Targeting of tubulin polymerization and induction of mitotic blockage by Methyl 2-(5-fluoro-2-hydroxyphenyl)-1H-benzo[d]imidazole-5-carboxylate (MBIC) in human cervical cancer HeLa cell

Mohadeseh Hasanpourghadi, Chandrabose Karthikeyan, Ashok Kumar Pandurangan, Chung Yeng Looi, Piyush Trivedi, Kinue Kobayashi, Kozo Tanaka, Won Fen Wong, Mohd Rais Mustafa

Research output: Contribution to journalArticle

10 Citations (Scopus)

Abstract

Background: Microtubule Targeting Agents (MTAs) including paclitaxel, colchicine and vinca alkaloids are widely used in the treatment of various cancers. As with most chemotherapeutic agents, adverse effects and drug resistance are commonly associated with the clinical use of these agents. Methyl 2-(5-fluoro-2-hydroxyphenyl)-1Hbenzo[d]imidazole-5-carboxylate (MBIC), a benzimidazole derivative displays greater toxicity against various cancer compared to normal human cell lines. The present study, focused on the cytotoxic effects of MBIC against HeLa cervical cancer cells and possible actions on the microtubule assembly. Methods: Apoptosis detection and cell-cycle assays were performed to determine the type of cell death and the phase of cell cycle arrest in HeLa cells. Tubulin polymerization assay and live-cell imaging were performed to visualize effects on the microtubule assembly in the presence of MBIC. Mitotic kinases and mitochondrial-dependent apoptotic proteins were evaluated by Western blot analysis. In addition, the synergistic effect of MBIC with low doses of selected chemotherapeutic actions were examined against the cancer cells. Results: Results from the present study showed that following treatment with MBIC, the HeLa cells went into mitotic arrest comprising of multi-nucleation and unsegregated chromosomes with a prolonged G 2 -M phase. In addition, the HeLa cells showed signs of mitochondrial-dependant apoptotic features such as the release of cytochrome c and activation of caspases. MBIC markedly interferes with tubulin polymerization. Western blotting results indicated that MBIC affects mitotic regulatory machinery by up-regulating BubR1, Cyclin B1, CDK1 and down-regulation of Aurora B. In addition, MBIC displayed synergistic effect when given in combination with colchicine, nocodazole, paclitaxel and doxorubicin. Conclusion: Taken together, our study demonstrated the distinctive microtubule destabilizing effects of MBIC against cervical cancer cells in vitro. Besides that, MBIC exhibited synergistic effects with low doses of selected anticancer drugs and thus, may potentially reduce the toxicity and drug resistance to these agents.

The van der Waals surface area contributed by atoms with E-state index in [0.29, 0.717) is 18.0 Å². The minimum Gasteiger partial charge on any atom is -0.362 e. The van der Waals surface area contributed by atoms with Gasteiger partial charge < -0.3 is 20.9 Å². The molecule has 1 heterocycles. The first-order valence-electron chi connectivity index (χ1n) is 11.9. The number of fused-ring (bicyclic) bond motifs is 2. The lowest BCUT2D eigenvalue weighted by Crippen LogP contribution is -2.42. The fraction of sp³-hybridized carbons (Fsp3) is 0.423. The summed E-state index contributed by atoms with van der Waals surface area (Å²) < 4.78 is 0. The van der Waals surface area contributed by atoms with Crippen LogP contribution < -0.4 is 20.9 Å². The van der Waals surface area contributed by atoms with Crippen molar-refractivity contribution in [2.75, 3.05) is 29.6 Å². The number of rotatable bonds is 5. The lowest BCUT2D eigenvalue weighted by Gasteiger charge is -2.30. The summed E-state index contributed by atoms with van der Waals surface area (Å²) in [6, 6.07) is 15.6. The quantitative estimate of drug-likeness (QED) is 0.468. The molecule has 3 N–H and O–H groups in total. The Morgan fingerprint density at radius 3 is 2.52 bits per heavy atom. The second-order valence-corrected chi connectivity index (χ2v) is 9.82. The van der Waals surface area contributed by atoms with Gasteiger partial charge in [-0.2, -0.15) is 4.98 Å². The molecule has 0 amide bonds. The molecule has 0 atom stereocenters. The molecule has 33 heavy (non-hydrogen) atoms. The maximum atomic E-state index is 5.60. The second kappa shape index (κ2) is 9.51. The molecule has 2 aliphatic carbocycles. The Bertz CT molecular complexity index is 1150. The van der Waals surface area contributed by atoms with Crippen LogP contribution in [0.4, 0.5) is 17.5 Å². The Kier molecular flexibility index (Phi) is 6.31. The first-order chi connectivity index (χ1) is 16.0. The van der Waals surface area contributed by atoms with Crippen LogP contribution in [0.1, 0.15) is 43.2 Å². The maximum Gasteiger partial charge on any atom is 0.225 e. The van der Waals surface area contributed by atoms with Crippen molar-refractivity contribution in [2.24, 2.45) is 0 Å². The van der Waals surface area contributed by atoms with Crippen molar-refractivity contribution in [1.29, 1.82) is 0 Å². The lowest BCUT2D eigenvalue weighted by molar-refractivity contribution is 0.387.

Original languageEnglish
Article number58
JournalJournal of Experimental and Clinical Cancer Research
Volume35
Issue number1
DOIs
Publication statusPublished - 2016 Jan 1

Keywords

  • Cervical cancer
  • Microtubule dynamics
  • Mitochondrial-dependent apoptosis
  • Mitotic arrest

ASJC Scopus subject areas

  • Oncology
  • Cancer Research

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